Wednesday 15 July, London – The UK Electric Fleets Coalition, run by international non-profit The Climate Group, in partnership with founding member, BT Group – including Openreach – today calls on the UK Government to target 100% electric car and van sales by 2030.
The 21 members of the Coalition collectively operate over 400,000 cars and vans in the UK. The businesses are Anglian Water, BT, Centrica, DPD UK, ENGIE, Fleet Alliance, Foxtons, Hitachi Capital UK, Iberdrola (Scottish Power), Ingka Group (IKEA), LeasePlan, Mawdsleys, Mitie, Natwest Group, Octopus, Openreach, Orsted, OVO Energy, Severn Trent, Tusker and Unilever.
Globally, the 77 members of The Climate Group’s EV100 initiative have committed to switch over 4.5m vehicles to zero emissions and install EV charging at over 3,000 company locations by 2030.
As the UK government outlines plans to build back better from the COVID-19 crisis, and consults on bringing forward the UK’s EV switchover to 2035, or earlier if feasible, the Coalition is today recommending a comprehensive package of measures to boost the EV business case, stimulate EV manufacturing and strengthen the charging network. They include:
- Set a 2030 target: 100% of new car and van sales to be fully electric by 2030 (with exceptions for the small number of vehicles where this may not be possible).
- Stimulate supply to meet business demand: Introduce a zero-emission vehicle mandate to require vehicle manufacturers to produce an annually increasing percentage of zero-emission vehicles.
- Drive demand: Extend grants for electric vehicles and charging points through to at least 2022, when EVs are expected to start competing on price with conventional vehicles.
- Invest in infrastructure: Speed up the rollout of public charge-points across the UK for use by any payment system.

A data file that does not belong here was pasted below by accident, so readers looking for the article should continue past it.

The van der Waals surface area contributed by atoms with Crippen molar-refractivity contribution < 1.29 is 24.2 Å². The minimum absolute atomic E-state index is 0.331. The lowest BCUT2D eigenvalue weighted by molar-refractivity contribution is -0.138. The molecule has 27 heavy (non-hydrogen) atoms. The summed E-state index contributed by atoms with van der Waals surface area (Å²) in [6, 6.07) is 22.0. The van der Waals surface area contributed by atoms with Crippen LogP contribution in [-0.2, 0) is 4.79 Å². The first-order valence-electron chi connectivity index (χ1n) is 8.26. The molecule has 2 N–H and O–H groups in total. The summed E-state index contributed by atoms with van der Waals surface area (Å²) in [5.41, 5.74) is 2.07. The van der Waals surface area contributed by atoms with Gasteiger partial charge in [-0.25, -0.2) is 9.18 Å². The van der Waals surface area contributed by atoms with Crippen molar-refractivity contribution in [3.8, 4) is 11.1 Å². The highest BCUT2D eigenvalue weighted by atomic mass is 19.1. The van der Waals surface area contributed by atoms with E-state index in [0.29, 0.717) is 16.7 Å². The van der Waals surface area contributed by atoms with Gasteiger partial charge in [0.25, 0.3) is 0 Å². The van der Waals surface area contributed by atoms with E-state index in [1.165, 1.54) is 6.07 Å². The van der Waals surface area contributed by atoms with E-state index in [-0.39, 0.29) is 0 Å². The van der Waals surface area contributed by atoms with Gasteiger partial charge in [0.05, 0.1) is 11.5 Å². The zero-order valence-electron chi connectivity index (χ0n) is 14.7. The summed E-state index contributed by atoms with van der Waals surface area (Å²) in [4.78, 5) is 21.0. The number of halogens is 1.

A full copy of the policy paper is available.
Helen Clarkson, CEO, The Climate Group said: “We need to build back better from the COVID-19 crisis as we look ahead to next year’s COP26 climate summit. Scaling up EV manufacturing and the nationwide charge point network are both huge opportunities for jobs and growth in the UK. Businesses are making the switch themselves through our EV100 initiative and now they are coming together with a clear message to government: match our ambition and help us move to clean electric transport.”
Philip Jansen, BT Group Chief Executive, said: “We have an outstanding record in reducing carbon emissions and have plans to be a net zero emissions business by 2045. The switch to low and zero emissions vehicles is a key element in our carbon strategy and it’s great to see so many businesses coming on board to work towards a more sustainable, resilient, low carbon future.”
Clive Selley, CEO, Openreach said: “With the country’s second largest fleet of vans, I want Openreach to play a leading role in the UK’s transition to low carbon vehicles. But there are still some major hurdles to overcome. For example, the kinds of vehicles, scale of manufacturing, supply-chains and infrastructure needed to electrify large fleets like ours simply doesn’t exist today. So, we need Government support to make the transition faster and fuller, and the commitment to maintaining plug-in grants is a welcome first step.”
Transport is the largest source of greenhouse gas emissions in the UK and roadside air pollution causes thousands of premature deaths every year. A growing body of evidence suggests that air pollution exacerbates the impacts and transmission of COVID-19. A rapid transformation of the UK’s vehicle stock from internal combustion engine (ICE) to electric is a vital part of the solution for both public health and the climate emergency.